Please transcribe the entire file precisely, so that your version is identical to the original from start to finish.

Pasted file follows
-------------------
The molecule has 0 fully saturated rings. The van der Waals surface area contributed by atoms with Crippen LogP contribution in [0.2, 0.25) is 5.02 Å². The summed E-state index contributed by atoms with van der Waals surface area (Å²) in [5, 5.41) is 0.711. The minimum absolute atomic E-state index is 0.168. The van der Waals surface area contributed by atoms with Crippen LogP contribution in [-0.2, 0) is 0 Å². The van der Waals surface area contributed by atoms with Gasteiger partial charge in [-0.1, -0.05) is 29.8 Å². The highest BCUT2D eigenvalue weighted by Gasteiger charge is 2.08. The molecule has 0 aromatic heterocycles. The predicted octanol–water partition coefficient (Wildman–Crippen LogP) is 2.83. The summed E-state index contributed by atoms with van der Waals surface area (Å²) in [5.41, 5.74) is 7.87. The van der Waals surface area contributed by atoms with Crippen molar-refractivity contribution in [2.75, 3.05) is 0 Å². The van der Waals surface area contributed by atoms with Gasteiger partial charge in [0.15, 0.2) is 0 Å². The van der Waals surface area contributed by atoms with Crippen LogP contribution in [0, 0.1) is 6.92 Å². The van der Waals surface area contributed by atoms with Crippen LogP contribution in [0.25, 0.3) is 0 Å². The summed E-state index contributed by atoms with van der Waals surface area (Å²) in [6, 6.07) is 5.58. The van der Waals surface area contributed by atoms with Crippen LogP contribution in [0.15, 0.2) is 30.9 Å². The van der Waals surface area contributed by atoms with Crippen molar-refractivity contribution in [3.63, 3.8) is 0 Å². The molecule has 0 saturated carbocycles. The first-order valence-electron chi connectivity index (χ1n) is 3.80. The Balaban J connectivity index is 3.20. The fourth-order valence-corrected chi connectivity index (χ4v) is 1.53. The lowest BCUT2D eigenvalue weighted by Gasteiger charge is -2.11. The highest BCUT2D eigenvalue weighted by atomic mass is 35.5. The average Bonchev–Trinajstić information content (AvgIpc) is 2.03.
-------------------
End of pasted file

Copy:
The molecule has 0 fully saturated rings. The van der Waals surface area contributed by atoms with Crippen LogP contribution in [0.2, 0.25) is 5.02 Å². The summed E-state index contributed by atoms with van der Waals surface area (Å²) in [5, 5.41) is 0.711. The minimum absolute atomic E-state index is 0.168. The van der Waals surface area contributed by atoms with Crippen LogP contribution in [-0.2, 0) is 0 Å². The van der Waals surface area contributed by atoms with Gasteiger partial charge in [-0.1, -0.05) is 29.8 Å². The highest BCUT2D eigenvalue weighted by Gasteiger charge is 2.08. The molecule has 0 aromatic heterocycles. The predicted octanol–water partition coefficient (Wildman–Crippen LogP) is 2.83. The summed E-state index contributed by atoms with van der Waals surface area (Å²) in [5.41, 5.74) is 7.87. The van der Waals surface area contributed by atoms with Crippen molar-refractivity contribution in [2.75, 3.05) is 0 Å². The van der Waals surface area contributed by atoms with Gasteiger partial charge in [0.15, 0.2) is 0 Å². The van der Waals surface area contributed by atoms with Crippen LogP contribution in [0, 0.1) is 6.92 Å². The van der Waals surface area contributed by atoms with Crippen LogP contribution in [0.25, 0.3) is 0 Å². The summed E-state index contributed by atoms with van der Waals surface area (Å²) in [6, 6.07) is 5.58. The van der Waals surface area contributed by atoms with Crippen LogP contribution in [0.15, 0.2) is 30.9 Å². The van der Waals surface area contributed by atoms with Crippen molar-refractivity contribution in [3.63, 3.8) is 0 Å². The molecule has 0 saturated carbocycles. The first-order valence-electron chi connectivity index (χ1n) is 3.80. The Balaban J connectivity index is 3.20. The fourth-order valence-corrected chi connectivity index (χ4v) is 1.53. The lowest BCUT2D eigenvalue weighted by Gasteiger charge is -2.11. The highest BCUT2D eigenvalue weighted by atomic mass is 35.5. The average Bonchev–Trinajstić information content (AvgIpc) is 2.03.